01/21/2008 01:26:52 AM MST
When the Utah Legislature convenes today, lawmakers will be facing more than a dozen measures related to immigration, the highest number of bills ever brought forward on the issue.
With almost every state passing immigration legislation, many Utah lawmakers say they are frustrated and being forced to solve immigration problems at the state level because Congress and the federal government are failing to do so.
Senate President John Valentine, R-Orem, says today more than ever, Utahns are calling him and other state lawmakers demanding that they do something to curb illegal immigration.
"We need to respond to the demands of the people who elected us," he says.
Several of the proposed bills were still being drafted and had not been made public as of Friday. But community members are eager to see one of them: a comprehensive anti-illegal immigration bill sponsored by Sen. Bill Hickman, R-St. George. It will mirror Oklahoma's new controversial "Taxpayer and Citizen Protection Act of 2007," which forces public employers and their contractors to verify employees' immigration status and allows state and local law enforcement officers to perform certain functions of a U.S. immigration agent.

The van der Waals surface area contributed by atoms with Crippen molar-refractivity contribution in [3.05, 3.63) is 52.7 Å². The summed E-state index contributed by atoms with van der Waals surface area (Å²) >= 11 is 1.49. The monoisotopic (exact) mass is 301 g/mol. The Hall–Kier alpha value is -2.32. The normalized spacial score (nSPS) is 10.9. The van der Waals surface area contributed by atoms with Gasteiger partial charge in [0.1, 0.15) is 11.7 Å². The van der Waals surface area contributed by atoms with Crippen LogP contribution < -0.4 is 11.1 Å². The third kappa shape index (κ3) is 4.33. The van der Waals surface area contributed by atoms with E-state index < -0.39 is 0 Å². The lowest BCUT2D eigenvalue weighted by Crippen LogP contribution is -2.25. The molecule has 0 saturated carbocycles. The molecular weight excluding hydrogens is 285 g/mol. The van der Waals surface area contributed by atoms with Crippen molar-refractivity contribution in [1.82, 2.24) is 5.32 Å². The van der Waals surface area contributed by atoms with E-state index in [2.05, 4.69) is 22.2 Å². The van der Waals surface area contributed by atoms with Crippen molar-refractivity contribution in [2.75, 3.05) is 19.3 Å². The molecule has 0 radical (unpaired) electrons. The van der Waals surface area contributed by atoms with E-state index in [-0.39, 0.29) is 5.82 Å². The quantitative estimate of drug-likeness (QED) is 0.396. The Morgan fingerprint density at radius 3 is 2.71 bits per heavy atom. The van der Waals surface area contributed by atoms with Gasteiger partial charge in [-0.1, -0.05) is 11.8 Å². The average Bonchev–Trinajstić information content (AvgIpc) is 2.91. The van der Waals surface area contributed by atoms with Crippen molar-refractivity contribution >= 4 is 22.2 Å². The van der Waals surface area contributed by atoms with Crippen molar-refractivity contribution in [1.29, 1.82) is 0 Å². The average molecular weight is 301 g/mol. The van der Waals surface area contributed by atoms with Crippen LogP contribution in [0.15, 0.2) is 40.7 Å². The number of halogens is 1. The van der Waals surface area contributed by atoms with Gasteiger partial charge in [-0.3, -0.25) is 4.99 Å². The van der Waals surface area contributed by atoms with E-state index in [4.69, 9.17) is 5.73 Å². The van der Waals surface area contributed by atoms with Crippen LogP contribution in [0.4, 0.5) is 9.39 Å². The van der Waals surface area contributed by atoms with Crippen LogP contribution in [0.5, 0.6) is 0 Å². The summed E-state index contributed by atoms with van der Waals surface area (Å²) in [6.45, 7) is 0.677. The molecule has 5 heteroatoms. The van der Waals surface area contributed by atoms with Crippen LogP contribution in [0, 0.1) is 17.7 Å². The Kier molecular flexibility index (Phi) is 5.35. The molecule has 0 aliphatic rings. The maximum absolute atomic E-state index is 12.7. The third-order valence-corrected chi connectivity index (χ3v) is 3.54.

"It's in the process of changes and fine tuning and drafting," Hickman says.
A new proposal - sponsored by Sen. Scott Jenkins, R-Plain City - would create an immigration task force made up of lawmakers to review and make recommendations.
"Why pass a bunch of stuff you don't need to?" Jenkins asks. "I'd like to slow this down and study it, so we don't do anything inappropriate."
There are at least seven recurring bills, from a measure to repeal the Utah law that allows eligible undocumented students to pay in-state college tuition to allowing law enforcement agreements with Immigration and Customs Enforcement.
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